Even the bricks on the walkway surrounding the church were made individually, out of wood filler mixed with red paint ad positioned one-by-one, he says. Similarly, the shingles on the roof each were cut from a block of slate then individually glued in place.
James’ ultimate use of found materials may be the fish on the banquet table in the church’s basement. The fish used to live in James’ own aquarium. To prevent it as an artistic entrée, James gutted it, packed it with salt, soaked it in vinegar, sewed it back up, varnished it and then served it up.
“That was last summer, “he adds laughing. “I’m surprised the fish hasn’t rotted yet.”
The church,, like James’ other works, wasn’t built from written plans. Nor does he plan out what materials he’ll need.
Another work which James calls “The House of Democracy,” is a representation of a three story home. Begun in 1985, the work took him 22 months to complete. In the back yard of the house is a swimming pool, made out of a trash container that can be filled with water and a spa, thanks to dry ice and an
|aquarium air filter, bubbles and steams. James says every piece of furniture inside the house was made from scratch.
“That’s where the time goes,” he says. “It takes time because (the components are) so small. And you go out and put something together and you start all over again.”
A third work is a model of the tabernacle Moses erected in the Sinai Desert more than 3,700 years ago. Burning torches – fed by a propane tank secured under the table—surround a tent atop a desert landscape made from sand mixed with glue and sprayed in numerous layers onto a piece of plywood . This work even includes a painted nighttime sky designed, James says, with the help of a computer projection of stars’ positions almost four millennia ago.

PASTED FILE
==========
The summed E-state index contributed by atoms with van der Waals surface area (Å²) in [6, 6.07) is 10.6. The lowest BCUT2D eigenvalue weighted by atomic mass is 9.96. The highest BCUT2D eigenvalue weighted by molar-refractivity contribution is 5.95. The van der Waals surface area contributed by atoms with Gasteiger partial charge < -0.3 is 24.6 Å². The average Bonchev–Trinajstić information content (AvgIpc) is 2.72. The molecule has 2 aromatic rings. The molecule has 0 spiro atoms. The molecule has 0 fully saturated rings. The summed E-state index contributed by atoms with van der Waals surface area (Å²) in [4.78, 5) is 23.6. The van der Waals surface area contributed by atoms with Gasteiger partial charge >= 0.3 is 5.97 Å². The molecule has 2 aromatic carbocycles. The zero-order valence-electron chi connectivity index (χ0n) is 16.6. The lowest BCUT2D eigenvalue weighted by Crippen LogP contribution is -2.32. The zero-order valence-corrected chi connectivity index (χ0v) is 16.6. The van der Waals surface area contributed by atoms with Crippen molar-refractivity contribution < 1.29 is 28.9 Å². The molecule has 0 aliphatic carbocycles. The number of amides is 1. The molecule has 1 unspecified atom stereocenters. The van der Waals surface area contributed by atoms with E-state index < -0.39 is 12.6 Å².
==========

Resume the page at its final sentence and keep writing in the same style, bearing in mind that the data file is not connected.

James hasn’t sold a piece, but would be happy to entertain offers. Meanwhile, he’s trying to decide on his next project.
“I like Treasure Island and the Mirage,” he says. “Now, I know they have models of those, most likely, but they have architects models. I can build the same thing with the volcano exploding and the ship sinking. Land, lawns and waterfalls, I can do all of it, so it becomes realistic rather than a plastic model.”
James likes it that people appreciate his art. What he’d like is for people --- especially kids – to realize what his art represents. “Everyone says, ‘I could not do that. I don’t have the patience.’” James says. “I say, ‘You haven’t tried. You haven’t made a real effort.”
Achieving anything requires the ability to set goals, the determination to meet those goals, the determination to meet those goals, and the creativity to deal with obstacles that crop up along the way, James says.
“You have to stick in there. There’s always a way,” he says. In fact I don’t believe there are problems. I believe a situation arises and if you think will enough, with enough patience, you will find a way.
“What I want to tell people us: They can. They just have to get a positive attitude and always look at the glass as if its half-full. I’ve never seen an empty glass yet.”